Be Employable

Have you been stumped on how to explain why you left your last job during an interview? In today's episode, J.T. O'Donnell shares her advice on how to correctly answer this question without sounding overly negative.

Not sure how to get rehired at your former employer? Have you tried applying to jobs at the company with no success? People go back to their old companies all of the time. However, knowing how to do it effectively will save you time and potential frustration. Before you do anything, you need to call the HR department at this company and ask if you’re even eligible for rehire. They will tell you whether or not it’s worth applying based on your file. If they tell you that you’re eligible, ask about the best way to be considered for future roles. This will help you figure out the best strategy when it comes to applying for opportunities at this company. Then, try reaching out to colleagues to explain that you checked with HR so they know they have permission to speak with you. This will make it easier for you to get back into the company and reconnect with your former colleagues.

Did you get fired for job searching at work? This situation happens all of the time, and it can be tricky to explain it during job interviews. Thankfully, career expert J.T. O'Donnell has some valuable advice on the subject. "When you're being paid to do a job, the last thing you should be doing is looking for a job on company time," said O'Donnell. This is a tricky situation because, during your job search, you're going to be asked why you left your last job, and you're going to have to tell the truth. In order to answer this effectively so you can continue to move forward in the hiring process with a company, you need to take the emotion out of it and speak from a logical place. The best way to do that is to use the Experience, Learn, Grow model when answering these types of questions. Essentially, you'll need to explain what happened, share what you learned, and articulate how you grew as a result of the experience (aka how you're going to make sure this situation will never happen again). The goal here is to look at the situation objectively and ease any potential concerns from the employer. The hiring team wants to make sure you won't do the same thing if hired at their company. It's important to do this because it will show HR that you made a mistake but you LEARNED from it, and you'll never make it again. "They're going to hear the sincerity and authenticity in your voice and that's what's going to give them the confidence to go ahead and hire you despite this blip on your resume," said O'Donnell. So, there you have it. If you got fired for job searching at work, you should use the Experience, Learn, Grow model to explain why you left your last job.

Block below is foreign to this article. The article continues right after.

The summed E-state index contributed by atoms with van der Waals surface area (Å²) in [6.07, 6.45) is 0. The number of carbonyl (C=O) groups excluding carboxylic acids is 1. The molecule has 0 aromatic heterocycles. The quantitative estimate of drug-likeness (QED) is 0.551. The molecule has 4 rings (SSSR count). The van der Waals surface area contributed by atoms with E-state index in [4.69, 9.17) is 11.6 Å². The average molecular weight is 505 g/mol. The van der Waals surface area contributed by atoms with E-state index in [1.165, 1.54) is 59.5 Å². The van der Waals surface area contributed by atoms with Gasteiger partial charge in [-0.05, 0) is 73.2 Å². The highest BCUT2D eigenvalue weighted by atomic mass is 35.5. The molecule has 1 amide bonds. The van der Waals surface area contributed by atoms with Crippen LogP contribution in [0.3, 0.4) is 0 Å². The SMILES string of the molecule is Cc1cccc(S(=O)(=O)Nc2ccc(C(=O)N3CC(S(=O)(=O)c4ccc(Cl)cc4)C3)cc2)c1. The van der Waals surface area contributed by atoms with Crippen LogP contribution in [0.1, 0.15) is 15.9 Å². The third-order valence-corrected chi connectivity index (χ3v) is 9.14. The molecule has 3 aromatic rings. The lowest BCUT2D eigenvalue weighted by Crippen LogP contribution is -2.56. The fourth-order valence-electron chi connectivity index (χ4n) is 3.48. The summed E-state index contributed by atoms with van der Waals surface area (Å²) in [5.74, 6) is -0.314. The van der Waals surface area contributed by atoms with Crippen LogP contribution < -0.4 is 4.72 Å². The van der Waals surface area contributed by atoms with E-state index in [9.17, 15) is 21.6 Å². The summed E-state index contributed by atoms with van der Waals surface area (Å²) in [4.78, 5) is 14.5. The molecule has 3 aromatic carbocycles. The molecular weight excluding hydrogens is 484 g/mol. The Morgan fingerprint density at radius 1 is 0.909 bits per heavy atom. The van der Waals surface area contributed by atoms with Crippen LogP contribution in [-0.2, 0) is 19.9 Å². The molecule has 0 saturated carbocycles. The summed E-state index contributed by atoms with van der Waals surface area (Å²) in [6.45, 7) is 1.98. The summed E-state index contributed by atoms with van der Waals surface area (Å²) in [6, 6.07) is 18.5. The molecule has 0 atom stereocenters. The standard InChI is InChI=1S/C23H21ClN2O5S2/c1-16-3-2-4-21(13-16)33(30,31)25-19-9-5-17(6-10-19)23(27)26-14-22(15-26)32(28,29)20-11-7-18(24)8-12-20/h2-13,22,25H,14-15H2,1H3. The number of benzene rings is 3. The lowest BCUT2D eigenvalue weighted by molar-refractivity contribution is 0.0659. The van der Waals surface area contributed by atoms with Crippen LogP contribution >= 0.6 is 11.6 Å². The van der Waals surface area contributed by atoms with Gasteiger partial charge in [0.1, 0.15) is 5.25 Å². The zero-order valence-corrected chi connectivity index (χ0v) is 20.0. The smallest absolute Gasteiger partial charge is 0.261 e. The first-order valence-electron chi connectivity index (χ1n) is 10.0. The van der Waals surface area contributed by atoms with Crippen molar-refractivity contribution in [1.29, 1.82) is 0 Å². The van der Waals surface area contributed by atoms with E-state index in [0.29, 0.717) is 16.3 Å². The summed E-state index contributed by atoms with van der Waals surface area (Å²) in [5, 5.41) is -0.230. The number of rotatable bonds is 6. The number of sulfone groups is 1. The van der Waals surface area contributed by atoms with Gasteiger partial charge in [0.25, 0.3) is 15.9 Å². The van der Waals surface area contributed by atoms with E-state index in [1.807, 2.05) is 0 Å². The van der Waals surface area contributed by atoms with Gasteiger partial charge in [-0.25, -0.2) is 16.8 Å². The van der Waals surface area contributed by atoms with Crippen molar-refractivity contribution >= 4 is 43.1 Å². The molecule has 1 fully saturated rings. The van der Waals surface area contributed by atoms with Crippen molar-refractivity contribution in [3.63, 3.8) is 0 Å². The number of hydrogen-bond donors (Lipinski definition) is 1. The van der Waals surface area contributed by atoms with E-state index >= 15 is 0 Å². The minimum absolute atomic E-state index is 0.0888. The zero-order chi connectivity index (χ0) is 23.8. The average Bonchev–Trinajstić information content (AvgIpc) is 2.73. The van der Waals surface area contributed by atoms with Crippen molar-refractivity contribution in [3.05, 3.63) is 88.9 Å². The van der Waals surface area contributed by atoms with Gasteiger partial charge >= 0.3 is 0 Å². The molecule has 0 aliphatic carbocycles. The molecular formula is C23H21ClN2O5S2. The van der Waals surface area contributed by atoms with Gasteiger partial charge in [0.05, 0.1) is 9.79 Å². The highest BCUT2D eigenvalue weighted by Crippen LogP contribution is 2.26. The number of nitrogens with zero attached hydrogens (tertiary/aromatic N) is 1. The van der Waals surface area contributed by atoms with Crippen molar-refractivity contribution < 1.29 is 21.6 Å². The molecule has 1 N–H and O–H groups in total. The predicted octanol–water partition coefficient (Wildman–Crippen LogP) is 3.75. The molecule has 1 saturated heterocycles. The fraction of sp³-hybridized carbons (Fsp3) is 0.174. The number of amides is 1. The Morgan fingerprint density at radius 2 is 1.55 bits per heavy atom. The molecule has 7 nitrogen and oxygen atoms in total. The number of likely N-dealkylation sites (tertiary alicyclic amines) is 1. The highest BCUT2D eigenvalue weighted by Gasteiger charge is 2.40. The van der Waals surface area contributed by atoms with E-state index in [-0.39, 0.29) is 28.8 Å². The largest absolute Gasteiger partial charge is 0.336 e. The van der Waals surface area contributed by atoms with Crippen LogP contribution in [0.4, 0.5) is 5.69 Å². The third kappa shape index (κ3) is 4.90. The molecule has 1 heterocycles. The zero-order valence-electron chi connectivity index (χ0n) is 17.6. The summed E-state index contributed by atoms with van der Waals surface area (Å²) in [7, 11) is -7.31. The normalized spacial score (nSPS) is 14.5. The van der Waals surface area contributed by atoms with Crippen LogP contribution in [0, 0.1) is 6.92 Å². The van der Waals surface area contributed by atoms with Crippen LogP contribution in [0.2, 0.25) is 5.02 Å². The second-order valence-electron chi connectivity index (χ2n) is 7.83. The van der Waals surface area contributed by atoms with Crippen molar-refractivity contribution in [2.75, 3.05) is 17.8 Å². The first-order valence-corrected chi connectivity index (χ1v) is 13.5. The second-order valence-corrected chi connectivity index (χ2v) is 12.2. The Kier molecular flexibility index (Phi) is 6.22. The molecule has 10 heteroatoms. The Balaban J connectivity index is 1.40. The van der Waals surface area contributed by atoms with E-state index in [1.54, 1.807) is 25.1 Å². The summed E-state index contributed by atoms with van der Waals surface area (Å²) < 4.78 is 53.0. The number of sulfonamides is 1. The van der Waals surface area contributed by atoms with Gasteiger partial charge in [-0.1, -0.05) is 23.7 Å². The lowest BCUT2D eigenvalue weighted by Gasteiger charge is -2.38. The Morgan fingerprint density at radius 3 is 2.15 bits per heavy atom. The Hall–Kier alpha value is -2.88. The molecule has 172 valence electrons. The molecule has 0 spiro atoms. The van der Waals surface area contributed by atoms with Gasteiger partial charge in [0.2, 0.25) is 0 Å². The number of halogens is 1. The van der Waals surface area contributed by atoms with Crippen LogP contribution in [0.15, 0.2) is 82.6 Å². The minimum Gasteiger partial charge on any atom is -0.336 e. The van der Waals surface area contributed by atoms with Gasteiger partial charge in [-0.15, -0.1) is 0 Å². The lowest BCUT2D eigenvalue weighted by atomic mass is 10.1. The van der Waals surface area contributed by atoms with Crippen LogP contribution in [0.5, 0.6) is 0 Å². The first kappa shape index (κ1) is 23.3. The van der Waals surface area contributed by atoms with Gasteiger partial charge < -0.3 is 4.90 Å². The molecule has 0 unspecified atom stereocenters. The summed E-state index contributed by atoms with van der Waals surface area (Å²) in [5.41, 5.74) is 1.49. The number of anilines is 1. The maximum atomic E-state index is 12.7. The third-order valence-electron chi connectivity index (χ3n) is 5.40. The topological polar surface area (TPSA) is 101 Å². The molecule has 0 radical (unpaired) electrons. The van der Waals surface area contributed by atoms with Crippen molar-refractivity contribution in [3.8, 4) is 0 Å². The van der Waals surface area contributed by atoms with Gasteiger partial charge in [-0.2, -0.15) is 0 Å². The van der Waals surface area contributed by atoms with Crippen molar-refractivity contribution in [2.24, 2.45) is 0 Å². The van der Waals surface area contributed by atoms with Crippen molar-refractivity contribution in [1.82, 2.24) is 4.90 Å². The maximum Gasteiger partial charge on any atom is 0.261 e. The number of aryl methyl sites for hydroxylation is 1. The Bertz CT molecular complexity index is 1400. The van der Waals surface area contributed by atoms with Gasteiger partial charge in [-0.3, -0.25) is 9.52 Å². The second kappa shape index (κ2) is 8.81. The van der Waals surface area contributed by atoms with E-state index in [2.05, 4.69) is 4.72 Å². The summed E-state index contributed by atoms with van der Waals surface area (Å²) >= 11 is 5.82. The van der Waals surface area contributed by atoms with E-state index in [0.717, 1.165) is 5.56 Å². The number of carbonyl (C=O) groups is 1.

Each week, we hold Office Hours on our YouTube Channel with one of our career support specialists. During these free, live sessions, viewers can ask their burning career questions and get answers by the experts. In this session of Office Hours, long-time career expert J.T. O'Donnell hits on the following topics:

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